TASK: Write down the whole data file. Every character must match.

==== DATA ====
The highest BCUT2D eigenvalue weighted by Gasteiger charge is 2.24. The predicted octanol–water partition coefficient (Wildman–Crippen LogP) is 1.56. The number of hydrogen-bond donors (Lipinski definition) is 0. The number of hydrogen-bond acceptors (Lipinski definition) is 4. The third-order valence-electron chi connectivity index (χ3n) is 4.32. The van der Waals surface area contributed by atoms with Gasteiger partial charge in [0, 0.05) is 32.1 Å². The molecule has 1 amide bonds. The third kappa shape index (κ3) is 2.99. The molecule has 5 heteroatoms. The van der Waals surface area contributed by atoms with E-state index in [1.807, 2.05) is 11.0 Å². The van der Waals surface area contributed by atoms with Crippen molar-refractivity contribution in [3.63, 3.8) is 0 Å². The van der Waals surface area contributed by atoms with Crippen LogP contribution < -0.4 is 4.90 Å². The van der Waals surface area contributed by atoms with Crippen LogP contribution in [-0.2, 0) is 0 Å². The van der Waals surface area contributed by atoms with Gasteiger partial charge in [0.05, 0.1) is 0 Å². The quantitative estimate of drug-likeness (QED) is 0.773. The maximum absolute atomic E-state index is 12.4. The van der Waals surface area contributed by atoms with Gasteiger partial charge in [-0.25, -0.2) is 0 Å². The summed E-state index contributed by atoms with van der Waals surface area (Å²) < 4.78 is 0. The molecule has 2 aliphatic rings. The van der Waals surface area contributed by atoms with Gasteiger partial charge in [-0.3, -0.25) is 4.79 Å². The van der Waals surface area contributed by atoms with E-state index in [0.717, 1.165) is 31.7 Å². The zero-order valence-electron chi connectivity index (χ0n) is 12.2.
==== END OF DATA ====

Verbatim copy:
The highest BCUT2D eigenvalue weighted by Gasteiger charge is 2.24. The predicted octanol–water partition coefficient (Wildman–Crippen LogP) is 1.56. The number of hydrogen-bond donors (Lipinski definition) is 0. The number of hydrogen-bond acceptors (Lipinski definition) is 4. The third-order valence-electron chi connectivity index (χ3n) is 4.32. The van der Waals surface area contributed by atoms with Gasteiger partial charge in [0, 0.05) is 32.1 Å². The molecule has 1 amide bonds. The third kappa shape index (κ3) is 2.99. The molecule has 5 heteroatoms. The van der Waals surface area contributed by atoms with E-state index in [1.807, 2.05) is 11.0 Å². The van der Waals surface area contributed by atoms with Crippen molar-refractivity contribution in [3.63, 3.8) is 0 Å². The van der Waals surface area contributed by atoms with Crippen LogP contribution < -0.4 is 4.90 Å². The van der Waals surface area contributed by atoms with Crippen LogP contribution in [-0.2, 0) is 0 Å². The van der Waals surface area contributed by atoms with Gasteiger partial charge in [0.05, 0.1) is 0 Å². The quantitative estimate of drug-likeness (QED) is 0.773. The maximum absolute atomic E-state index is 12.4. The van der Waals surface area contributed by atoms with Gasteiger partial charge in [-0.25, -0.2) is 0 Å². The summed E-state index contributed by atoms with van der Waals surface area (Å²) < 4.78 is 0. The molecule has 2 aliphatic rings. The van der Waals surface area contributed by atoms with Gasteiger partial charge in [-0.3, -0.25) is 4.79 Å². The van der Waals surface area contributed by atoms with E-state index in [0.717, 1.165) is 31.7 Å². The zero-order valence-electron chi connectivity index (χ0n) is 12.2.